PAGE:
That heartfelt whimper of relief we hear today comes from the poor unfortunate tin can – battered and abused after months in the political firing line. It's been kicked so many times down the road it qualifies for mileage at the top Oireachtas rate.
The Taoiseach gave it a final kicking yesterday before he escaped from the Dáil chamber for the summer recess. He had endured his last Leaders’ Questions yesterday and won’t be back until the end of September.
Like the luckless can, he’s been kicked around a lot too. Enda must be relieved to be out of the place for a while. And when the House rises this afternoon, he won’t be the only one.
It’s heavy-going in the chamber. A number of TDs have gone on holiday, caught out by the late decision to sit for an extra week.
Micheál Martin decided to talk about the funding of third-level education. Will the Government be pumping more money into the sector as the recently published Cassells report recommended?
Hostilities with benefits
The Taoiseach said the report merits serious consideration, but he wouldn’t want to “predict the outcome of the budget allowances” at this early stage. And, naturally, the report will be sent off to the relevant committee for consideration and discussion.
Martin seems to be enjoying his newfangled partnership with Enda Kenny and Fine Gael. It's called "hostilities with benefits".
He was happy to express disappointment with Enda’s reply on the funding issue, but made everyone wince with his reply.
The Fianna Fáil leader was disappointed "because it kicks the can down the road by referring the whole report to the Oireachtas committee whose deliberations will not have concluded in advance of the budget and the key estimates' formation and allocation".
This gratuitous kicking by all sides of a defenceless can has to stop.
And the constant banging on about "new politics" should be gracefully retired before they return in the autumn. But that can't happen until September 29th at the earliest, because that's when Enda is due in the Seanad to discuss the new politics. Mind you, he'll have to steal away to Glasnevin the night before and dig it up first.
Labour's Willie Penrose managed to invoke it when introducing his Bill to require Irish broadcasters to include a quota of Irish music on playlists.
“Literally thousands of the finest Irish musicians are being excluded from our airwaves simply because we have allowed ourselves to be steered in the current situation by musical trends and fashions constructed primarily in the US and Great Britain,” said the veteran TD for Longford-Westmeath.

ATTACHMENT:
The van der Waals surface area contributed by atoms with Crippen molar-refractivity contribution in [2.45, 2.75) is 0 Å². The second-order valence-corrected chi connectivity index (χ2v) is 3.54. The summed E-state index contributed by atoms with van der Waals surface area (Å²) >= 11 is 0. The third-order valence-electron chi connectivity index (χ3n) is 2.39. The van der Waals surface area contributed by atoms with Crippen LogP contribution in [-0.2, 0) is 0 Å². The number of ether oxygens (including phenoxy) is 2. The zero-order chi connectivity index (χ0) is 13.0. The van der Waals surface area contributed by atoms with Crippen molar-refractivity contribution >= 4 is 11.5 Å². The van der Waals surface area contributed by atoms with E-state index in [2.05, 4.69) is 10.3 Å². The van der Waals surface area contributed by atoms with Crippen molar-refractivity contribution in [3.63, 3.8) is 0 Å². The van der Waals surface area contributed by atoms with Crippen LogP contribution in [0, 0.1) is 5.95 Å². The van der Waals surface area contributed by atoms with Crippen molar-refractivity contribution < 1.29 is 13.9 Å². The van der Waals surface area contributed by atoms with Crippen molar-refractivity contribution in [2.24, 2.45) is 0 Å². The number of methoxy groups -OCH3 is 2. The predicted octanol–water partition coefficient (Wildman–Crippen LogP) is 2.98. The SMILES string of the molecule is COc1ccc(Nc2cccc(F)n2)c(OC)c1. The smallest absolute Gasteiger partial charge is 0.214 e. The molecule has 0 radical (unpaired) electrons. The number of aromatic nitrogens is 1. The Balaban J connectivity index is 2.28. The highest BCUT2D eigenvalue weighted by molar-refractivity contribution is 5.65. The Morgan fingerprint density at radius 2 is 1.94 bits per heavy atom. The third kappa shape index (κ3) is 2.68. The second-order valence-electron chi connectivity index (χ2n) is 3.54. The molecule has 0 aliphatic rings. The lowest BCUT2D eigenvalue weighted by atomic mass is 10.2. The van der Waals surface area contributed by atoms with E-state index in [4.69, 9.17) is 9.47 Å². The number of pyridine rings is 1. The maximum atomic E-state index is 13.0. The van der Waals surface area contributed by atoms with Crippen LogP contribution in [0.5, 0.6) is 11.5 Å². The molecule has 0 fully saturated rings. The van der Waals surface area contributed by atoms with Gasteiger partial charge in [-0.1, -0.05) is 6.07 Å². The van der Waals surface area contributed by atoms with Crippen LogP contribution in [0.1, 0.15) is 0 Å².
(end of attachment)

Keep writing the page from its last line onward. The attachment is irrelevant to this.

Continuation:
“I look forward in the context of the new make-up of the Dáil, the current political dispensation and the supposed new politics to seeing this Bill become a fully fledged piece of important legislation on the statute book.”
He quoted a stellar list of homegrown performers who are in favour of his Bill.
"A lot of prominent Irish musicians and composers who know the situation on the ground clearly endorse the idea of introducing a quota; people such as Danny McCarthy, Christy Moore, Paddy Moloney, Brendan Grehan, Paul Brady, Mary Black, Frankie Gavin, Míchéal Ó Súilleabháin, Steve Wickham, Jimmy MacCarthy, Seán and Dolores Keane, Finbar Furey, Finbar Wright, Seán Tyrrell, Máirtín O Connor, Peadar Ó Riada and Louis Walsh. All there."
These artists “deserve nothing less,” said Willie, while the Bill would protect our musical heritage for future generations.
He was at pains to stress that all genres of Irish music are included, but he zoomed in on country and western for the purposes of his argument.
Beyond the Pale
“I know that people were shocked by the viewing figures of over 500,000 for RTÉ’s country music show on the
Late Late Show
. Mr Tubridy, I think, was in awe. Maybe he comes out – well, he does come out beyond the Pale – but maybe he should come out to the real country and, indeed, realise how important country and western is in attracting huge interest.
"They're packing the venues across the country and even down in the Taoiseach's own area of Westport. There's a huge one in Ballinrobe as well. In my own constituency in Ballymore, the August weekend music festival is one of the biggest in the country and I invite my colleagues to attend."
Something should be done. “It’s time our national broadcaster got its finger out.”
He finished with a promise. Or, perhaps, a threat.
“I intend to have a press launch on this Bill in late September and to contemporaneously meet with all deputies and Senators to discuss why it is necessary. I’ll be arranging a meeting in the AV room for that purpose, and, maybe an impromptu concert as well at that stage.”
That cheered everyone up. Sinn Féin, led by
, broke into applause at the end. The very earnest Eoin Ó Broin, the party’s new TD for Dublin Mid-West, returned a little later Penrose’s promise.
“In his absence I’d like to thank Deputy Penrose. I now have the image of Enda Kenny and Willie Penrose line dancing in the AV room at the launch of his Bill, and it’s gonna take me some time to get that disturbing image out of my head.”
And now we all have it in our heads.
“Maybe you might join them?” suggested the Ceann Comhairle.
“I may well just do that.”
Perhaps Willie should move his gig to a bigger venue.
We’d buy a ticket.